Sehar Graham, programme leader and senior lecturer in Events Management, Manchester Metropolitan University
Our application numbers are very healthy and have grown over the last decade. We have noticed in the last few years a slight change where we are seeing more mature students applying for the course. These are perhaps parents returning to full time education or students with considerable industry experience who now want a formal events management qualification.
This just adds to the diversity of our student body, which we feel really enriches our course for all students. Manchester’s popularity as an events destination also means that the consideration of the destination to study events management is equally important – something we can really exploit here with our industry links.
We look for the whole package. We want our prospective students to live, breathe and dream events – students that are passionate about the events industry.
My advice would be to volunteer. Try working with local charities who are always looking for helpers for their fundraising events – they very much welcome event volunteers. These events provide great experience and often you’ll see the whole event, such as working pre-event in the office. Any work experience in a customer-facing role or within the service sector is also valued – after all dealing with people is very much a part of the events industry, and skills such as dealing with crowds or irate customers are all transferrable skills.
Dr Andy Lyon, head of department – Marketing, Tourism, Events Management and HRM, University of Chester
The landscape for students applying to events management courses has changed considerably over the last few years. More higher education (HE) establishments are now offering events management programmes and this has led to an increase in student choice in terms of where they study.
It is not only the number of HE institutions that are offering events management, but the types of programmes being offered is diversifying. For example, at its Shrewsbury campus, the University of Chester will be offering Events and Festivals Management as a degree programme. The biggest change in HE has been the cap coming off for universities in terms of how many students they can recruit. This means that students have a much better chance of being able to go to their first choice of university.
The main things we look for in students are enthusiasm and engagement. Events Management is a really rewarding, interesting and dynamic subject area to study and we want our students to be as passionate about it as our staff are. All our staff have professional events management backgrounds and they are really impressed when students have a passion for the subject area. Gaining experience in events management really helps, whether this is helping to organise student balls, charity events or working part-time in the sector. Experience is really beneficial and having a CV that stands out from others, even at a young age, is really beneficial for not only the application process, but also when at university.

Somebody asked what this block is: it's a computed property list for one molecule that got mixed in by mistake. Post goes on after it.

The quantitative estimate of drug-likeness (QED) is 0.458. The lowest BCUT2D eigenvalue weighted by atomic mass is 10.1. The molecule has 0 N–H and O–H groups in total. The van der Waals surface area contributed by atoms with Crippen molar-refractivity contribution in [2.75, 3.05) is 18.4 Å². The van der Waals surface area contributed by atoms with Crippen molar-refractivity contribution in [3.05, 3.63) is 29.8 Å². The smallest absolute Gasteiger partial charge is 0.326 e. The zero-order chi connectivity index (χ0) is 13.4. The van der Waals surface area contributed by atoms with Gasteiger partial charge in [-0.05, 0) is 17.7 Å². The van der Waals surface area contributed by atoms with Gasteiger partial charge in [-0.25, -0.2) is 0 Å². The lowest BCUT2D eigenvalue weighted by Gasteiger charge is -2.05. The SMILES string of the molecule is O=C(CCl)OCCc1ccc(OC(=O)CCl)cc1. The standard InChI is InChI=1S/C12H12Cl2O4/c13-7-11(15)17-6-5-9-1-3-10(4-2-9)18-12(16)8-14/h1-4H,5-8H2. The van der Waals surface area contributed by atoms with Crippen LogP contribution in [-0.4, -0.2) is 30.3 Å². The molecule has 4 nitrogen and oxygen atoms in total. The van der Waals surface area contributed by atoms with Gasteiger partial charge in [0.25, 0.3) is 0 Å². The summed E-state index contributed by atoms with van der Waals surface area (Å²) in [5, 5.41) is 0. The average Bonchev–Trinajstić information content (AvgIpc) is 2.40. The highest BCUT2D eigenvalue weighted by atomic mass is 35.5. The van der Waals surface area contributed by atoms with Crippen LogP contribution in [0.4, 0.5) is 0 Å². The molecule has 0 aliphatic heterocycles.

My advice for students applying to event management courses with little or no experience in events would be to volunteer as much as you can. Volunteering does not have to necessarily be events related, but it is free, easy, helps build a CV and also a network of people to call on. For example, all our second year students do a five-week placement as part of their studies and having a network of people to call on can be beneficial in securing a really good placement.
Mark Norman, senior lecturer in Events Management and recruitment lead, Sheffield Hallam University
When we first started our course in 2002 there were only two or three other universities in the UK offering an Events Management degree course. There has been significant growth in the number of people wanting to complete such courses and as a result there are more then 100 universities now offering Events Management degrees.
Usually there is a deadline of January for UCAS applications where you start the following September. After this, we will make an offer that is usually based on applicants’ predicted grades. There are so many different routes people take to university that we would encourage them to speak to us as soon as possible. In cases where some students may be on the borderline of UCAS points, we can look at things like previous industry experience, particularly if they are a mature student (over 21). We encourage applicants at our open days to get as much real world experience as they can even before they come on the course.
My advice to prospective students would be to not worry too much about the experience you have right now: we can help with that. Work hard at your qualifications, to ensure you get the points you need to gain entry to your preferred course. Come to university open days and ask questions about everything. The tutors here are more than happy to chat; most of us have an industry background so can advise you on the best way to start building up your CV with some great event work experience.
If you are keen to get some experience in events, you’d be surprised how many event companies would welcome someone offering to volunteer for a day here and there. It’s about having the confidence to pick the phone up and ask.
More guides: How to get into experiential marketing
Comment below to let us know what you think.
For more in-depth and print-only features, showcases and interviews with world-leading brands, don't miss the next issue of Event magazine by subscribing here.